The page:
Many people I know decide to have fruit juice because they believe it is more "healthy". But the fact that fruit itself is healthy does not mean fruit juice is. It has a lot of sugar and a lot of calories, and has often been linked to obesity and weight gain, so I think it is important to know the risks drinking it can have, especially for children. So if you commonly drink fruit juice, you may have a great increase in weight, and, as an extension, you could develop hypertension, cardiovascular disease, high blood pressure, stroke, etc. The sugar contained within fruit however is broken down slowly due to the presence of fibre. Therefore, most fruit is low G.I, whereas when we juice, we are removing this fibre and releasing the sugars from cells etc meaning it is.much more readily absorbed. Any fruit juice. Fruit has a lot of sugars in it but they have fibers. When juiced there is not enough fiber left, so you only get the sugars. I dont remember all the details, but fruit juice companies jump through soooo many loopholes. Its actually disgusting
Of course it matters. Plenty of fruit have much lower amounts of fructose than others. Lemons, cranberries and raspberries have much lower amounts than say grapes, apples and pineapples. Yes adding sugars or extracting the fruit to the point that all the good stuff is stripped away and the final product is just the fruits sugar only. Which can add up bevause thats the only thing that is being used so there is no health benefit.
It’s no secret that kids (and some of us adults) love fruit juice. Many of us grew up drinking fruit juice, and parents often think 100% fruit juice is healthy. But is it really?
UC Davis Health pediatricians Lena Rothstein and Dean Blumberg tackled this juicy topic in their podcast Kids Considered:
We often like the taste of fruit juice because it’s a sweet drink. But it’s no secret that sweet often means more sugar, even if it’s natural sugar.
Think about whole fruits that are sweeter – they have more natural sugars that make them taste sweet. Same goes for those 100% fruit juices, which may not have any added sugars. Too much sugar of any kind isn’t healthy.
Fruit juices often have added flavors, food coloring or other additives.
In addition, news came out in January that many fruit juices can contain lead or other metals, according to Consumer Reports.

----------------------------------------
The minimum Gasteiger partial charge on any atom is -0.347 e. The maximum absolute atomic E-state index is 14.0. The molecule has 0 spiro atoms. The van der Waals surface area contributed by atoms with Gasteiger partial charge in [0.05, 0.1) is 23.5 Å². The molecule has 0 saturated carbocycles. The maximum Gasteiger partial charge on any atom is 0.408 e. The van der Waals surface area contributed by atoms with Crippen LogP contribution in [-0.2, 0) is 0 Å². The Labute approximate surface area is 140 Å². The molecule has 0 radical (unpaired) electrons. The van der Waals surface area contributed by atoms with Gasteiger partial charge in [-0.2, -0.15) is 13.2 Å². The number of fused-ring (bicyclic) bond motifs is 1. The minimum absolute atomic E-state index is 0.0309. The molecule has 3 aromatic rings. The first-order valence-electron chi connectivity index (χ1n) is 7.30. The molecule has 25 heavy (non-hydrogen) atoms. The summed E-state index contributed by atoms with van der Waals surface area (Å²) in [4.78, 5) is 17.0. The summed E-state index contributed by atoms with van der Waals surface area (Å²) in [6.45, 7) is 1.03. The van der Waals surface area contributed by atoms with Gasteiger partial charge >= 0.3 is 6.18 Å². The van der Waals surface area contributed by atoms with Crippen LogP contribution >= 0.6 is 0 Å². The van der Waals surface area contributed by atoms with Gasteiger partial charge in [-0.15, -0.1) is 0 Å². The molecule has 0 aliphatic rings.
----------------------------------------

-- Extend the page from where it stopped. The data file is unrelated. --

The study looked at 24 national and private label brands and tested 45 juices of different flavors. Many of them had elevated levels of lead, according to the report. These metals can lead to neurodevelopmental problems in children.
Does 100% fruit juice still have sugar?
Now back to the sugar concerns: Fruit juices are a concentrated source of sugar for children.
In one popular apple juice brand, which we have chosen not to name, one 4 oz. box contained 14 grams of sugar. That equals about 3 teaspoons of sugar. In a 6 oz. box of a popular orange juice, it was found to have 18 grams of sugar, or a little more than 4 teaspoons.
If you compare that to a can of soda, in terms of volume, it’s about the same – and those are fruit juices with no added sugar.
Is eating whole fruit that much better than drinking fruit juice?
Yes! Whole fruits provide fiber by way of the skin and pulp. Fiber has been shown to decrease the risk of colon cancer, lower cholesterol and help control blood pressure. It’s also associated with living longer, studies suggest.
In addition, whole fruits contain some vitamins that don’t make it into the juice. Some edible fibers in the skin and pulp are removed during the juicing process.
Whole fruit also takes longer to eat causing a slower calorie intake, which can decrease the risk of obesity. Finally, fruit juice has more concentrated sugar and calories as compared to whole fruit.
What other negative impacts can fruit juice have?
Drinking fruit juice can replace consuming other beneficial liquids, like breast milk for babies or water for the rest of us.
The more concentrated sugar and calories in fruit juice can lead to obesity and inappropriate weight gain. Excessive weight gain is associated with high blood pressure, hypertension, stroke, diabetes and other negative health issues later in life.
Is it safer to dilute fruit juice with water?
Not necessarily. Even diluted juice can increase the risk of cavities and decrease the chance of drinking other beneficial liquids.
My child loves fruit juice, so is there a safe amount to give them?
The American Academy of Pediatrics recommends children under 1 year of age drink no fruit juice. It is ok for children 1 to 3 years of age to drink up to 4 oz. per day, but parents should focus on offering whole fruit or water instead.
Children ages 4 to 6 can have 4 to 6 oz. of fruit juice per day. Children older than 6 should not drink more than 8 oz. per day, which is basically a small glass.
Children who are overweight or obese should eliminate juice from their diet.
A few juicy words of advice for parents from the pediatricians:
Kids Considered: Fruit Juice – Friend or Foe?
American Academy of Pediatrics News: Added sugar in kids’ diets: How much is too much?
CNN: It’s not just soda: Drinking too much fruit juice (or any sugary drink) linked to premature death risk
Bloomberg: Now Fruit Juice is Linked to a Higher Cancer Risk
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